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And ... 'Secretariat' is just a little off

A horse movie is a horse movie, of course, of course.

Unless it's "Seabiscuit," the seven-Oscar nominee of 2003, which, unfortunately, "Secretariat" is not.

The latest race around the track may be about a supremely gifted horse that defied the odds to win the much-coveted Triple Crown in 1973.  But "Secretariat," though heartfelt and well-acted in some quarters, is overly theatrical at times even for a Cinderella story.

Filmmakers have choices to make when they glorify real-life triumphs for movie audiences.  The creative challenge is to raise the audience's emotional pulse with larger-than-life moments that feel real, or are at least close enough that we can pretend they're sort of real.

In this third outing in the director's chair,  TV writer/producer Randall Wallace ("We Were Soldiers," "The Man in the Iron Mask") fails to corral the over-the-top fairy tale-like emotions at times.

Diane Lane, the fine actress nominated for an Academy Award as the title character in "Unfaithful" (2002), puts on a stern face to portray Denver housewife and mother Penny Chenery Tweedy.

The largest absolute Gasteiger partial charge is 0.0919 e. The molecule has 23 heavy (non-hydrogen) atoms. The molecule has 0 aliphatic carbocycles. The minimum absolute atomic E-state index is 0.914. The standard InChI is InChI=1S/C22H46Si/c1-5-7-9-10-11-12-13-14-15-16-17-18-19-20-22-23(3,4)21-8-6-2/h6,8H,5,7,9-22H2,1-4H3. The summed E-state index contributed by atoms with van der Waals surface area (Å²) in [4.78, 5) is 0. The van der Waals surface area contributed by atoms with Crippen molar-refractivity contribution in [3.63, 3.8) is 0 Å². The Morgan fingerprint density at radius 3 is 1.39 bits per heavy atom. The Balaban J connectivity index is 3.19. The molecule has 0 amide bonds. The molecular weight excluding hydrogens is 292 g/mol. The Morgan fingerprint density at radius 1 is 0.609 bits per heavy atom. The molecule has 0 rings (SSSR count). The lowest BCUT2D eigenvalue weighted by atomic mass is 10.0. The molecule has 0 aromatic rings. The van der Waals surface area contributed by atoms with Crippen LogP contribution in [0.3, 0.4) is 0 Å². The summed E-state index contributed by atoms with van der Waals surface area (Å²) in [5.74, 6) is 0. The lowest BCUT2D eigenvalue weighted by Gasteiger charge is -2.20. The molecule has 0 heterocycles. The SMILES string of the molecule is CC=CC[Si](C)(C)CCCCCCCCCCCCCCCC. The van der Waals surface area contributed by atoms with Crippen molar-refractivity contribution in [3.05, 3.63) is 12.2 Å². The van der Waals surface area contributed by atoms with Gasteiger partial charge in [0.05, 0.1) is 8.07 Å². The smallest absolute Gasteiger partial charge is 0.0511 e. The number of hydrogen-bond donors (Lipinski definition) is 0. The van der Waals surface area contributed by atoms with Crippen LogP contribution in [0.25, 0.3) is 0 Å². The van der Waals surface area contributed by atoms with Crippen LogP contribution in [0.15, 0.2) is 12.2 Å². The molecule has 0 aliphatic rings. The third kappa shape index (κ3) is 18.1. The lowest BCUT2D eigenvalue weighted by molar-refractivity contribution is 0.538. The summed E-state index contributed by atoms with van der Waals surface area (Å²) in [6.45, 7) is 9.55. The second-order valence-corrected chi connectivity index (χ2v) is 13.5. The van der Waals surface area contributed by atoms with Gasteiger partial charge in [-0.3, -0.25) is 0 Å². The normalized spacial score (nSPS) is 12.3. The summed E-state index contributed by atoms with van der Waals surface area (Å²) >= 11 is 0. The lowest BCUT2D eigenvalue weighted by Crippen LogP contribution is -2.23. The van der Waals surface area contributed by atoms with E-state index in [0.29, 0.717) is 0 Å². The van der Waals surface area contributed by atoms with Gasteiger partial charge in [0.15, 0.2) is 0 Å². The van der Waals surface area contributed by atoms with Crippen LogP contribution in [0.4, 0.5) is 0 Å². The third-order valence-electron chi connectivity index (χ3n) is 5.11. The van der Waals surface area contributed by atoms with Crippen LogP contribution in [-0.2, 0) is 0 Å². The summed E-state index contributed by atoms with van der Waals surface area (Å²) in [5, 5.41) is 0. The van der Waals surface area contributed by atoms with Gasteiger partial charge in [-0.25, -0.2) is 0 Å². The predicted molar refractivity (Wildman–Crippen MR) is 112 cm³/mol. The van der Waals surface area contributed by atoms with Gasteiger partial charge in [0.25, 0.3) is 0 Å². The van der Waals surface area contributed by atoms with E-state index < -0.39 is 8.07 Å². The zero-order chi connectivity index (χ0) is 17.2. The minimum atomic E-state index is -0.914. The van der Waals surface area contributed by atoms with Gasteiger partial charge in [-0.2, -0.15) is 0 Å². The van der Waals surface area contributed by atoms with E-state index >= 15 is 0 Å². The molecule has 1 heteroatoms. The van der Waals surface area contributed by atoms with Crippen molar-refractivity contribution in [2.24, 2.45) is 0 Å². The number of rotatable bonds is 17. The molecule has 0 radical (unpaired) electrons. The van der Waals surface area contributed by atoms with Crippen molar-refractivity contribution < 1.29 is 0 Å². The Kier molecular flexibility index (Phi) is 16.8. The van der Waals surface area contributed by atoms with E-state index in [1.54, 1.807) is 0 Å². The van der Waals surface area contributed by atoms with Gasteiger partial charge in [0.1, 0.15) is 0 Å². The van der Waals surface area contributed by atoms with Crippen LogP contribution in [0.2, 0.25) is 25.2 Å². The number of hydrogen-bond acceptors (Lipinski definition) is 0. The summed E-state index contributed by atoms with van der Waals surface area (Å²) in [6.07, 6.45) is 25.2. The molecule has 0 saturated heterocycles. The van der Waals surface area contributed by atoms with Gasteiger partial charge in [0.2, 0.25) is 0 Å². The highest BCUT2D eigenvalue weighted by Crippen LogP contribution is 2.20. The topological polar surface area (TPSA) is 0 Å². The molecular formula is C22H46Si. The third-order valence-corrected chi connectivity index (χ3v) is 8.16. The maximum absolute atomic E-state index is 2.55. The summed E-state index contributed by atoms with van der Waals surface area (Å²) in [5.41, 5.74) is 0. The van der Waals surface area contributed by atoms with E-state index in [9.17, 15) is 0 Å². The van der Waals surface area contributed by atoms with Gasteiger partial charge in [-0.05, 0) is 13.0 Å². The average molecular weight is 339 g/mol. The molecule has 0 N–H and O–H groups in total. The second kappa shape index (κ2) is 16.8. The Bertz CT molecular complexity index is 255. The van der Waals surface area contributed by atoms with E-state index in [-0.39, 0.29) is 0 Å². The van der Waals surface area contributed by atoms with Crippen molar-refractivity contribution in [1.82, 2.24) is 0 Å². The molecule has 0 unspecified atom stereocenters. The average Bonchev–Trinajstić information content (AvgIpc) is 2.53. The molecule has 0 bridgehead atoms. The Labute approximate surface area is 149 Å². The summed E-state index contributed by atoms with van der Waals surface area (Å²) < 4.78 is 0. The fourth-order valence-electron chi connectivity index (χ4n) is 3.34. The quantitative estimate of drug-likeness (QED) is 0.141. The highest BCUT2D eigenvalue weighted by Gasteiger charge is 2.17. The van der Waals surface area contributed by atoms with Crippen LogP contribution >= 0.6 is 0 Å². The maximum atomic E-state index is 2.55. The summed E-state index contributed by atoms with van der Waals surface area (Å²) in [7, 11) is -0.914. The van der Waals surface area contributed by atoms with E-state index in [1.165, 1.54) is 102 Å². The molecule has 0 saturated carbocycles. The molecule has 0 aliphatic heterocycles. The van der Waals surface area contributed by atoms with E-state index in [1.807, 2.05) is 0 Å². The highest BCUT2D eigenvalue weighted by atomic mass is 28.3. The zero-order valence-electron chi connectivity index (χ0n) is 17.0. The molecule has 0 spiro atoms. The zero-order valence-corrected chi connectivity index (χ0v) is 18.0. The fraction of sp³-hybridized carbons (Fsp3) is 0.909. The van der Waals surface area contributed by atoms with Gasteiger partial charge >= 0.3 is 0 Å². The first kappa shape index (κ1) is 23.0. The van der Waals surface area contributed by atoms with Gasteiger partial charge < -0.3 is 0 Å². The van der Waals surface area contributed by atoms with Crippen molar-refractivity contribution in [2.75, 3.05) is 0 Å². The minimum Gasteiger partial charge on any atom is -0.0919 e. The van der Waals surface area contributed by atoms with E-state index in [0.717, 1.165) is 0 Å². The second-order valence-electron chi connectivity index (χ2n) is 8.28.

Unwavering in her determination to make her ill father (Scott Glenn) proud as his health steadily fades, Penny abandons her own family in 1969 to shepherd a family horse farm  in Virginia in general and a glistening colt she calls Big Red in particular.

The world will see Red as Secretariat, which scribes at the time and history later dub "superhorse."

John Malkovich, one of the finest actors working, takes on the dubious task and outlandish wardrobe of fiery trainer Lucien Laurin.  Malkovich's hats are so garish in this historical horse opera that I wouldn't be surprised if the two-time Oscar nominee ("In the Line of Fire," "Places in the Heart") didn't request to keep his wardrobe solely for the purpose of burning it.

Even excellent actors can be saddled with lines that fall below their ability to recite them.  Sadly, that's the case here.  "Secretariat" screenwriter Mike Rich, using William Nack's book "Secretariat:  The Making of a Champion" as a "suggestion," had better luck scripting "The Rookie," another real-life sports drama in 2002.

"Secretariat" is not without merit.  It's beautiful to look at in spurts, for instance.  And the five horses that stomp the turf for Big Red all bring honor to a great slice of American history that, unfortunately, is too well known to thunder to the cinematic finish line with the desired lump-in-the-throat dramatic effect.

But what the hay, it's entertainment, right?


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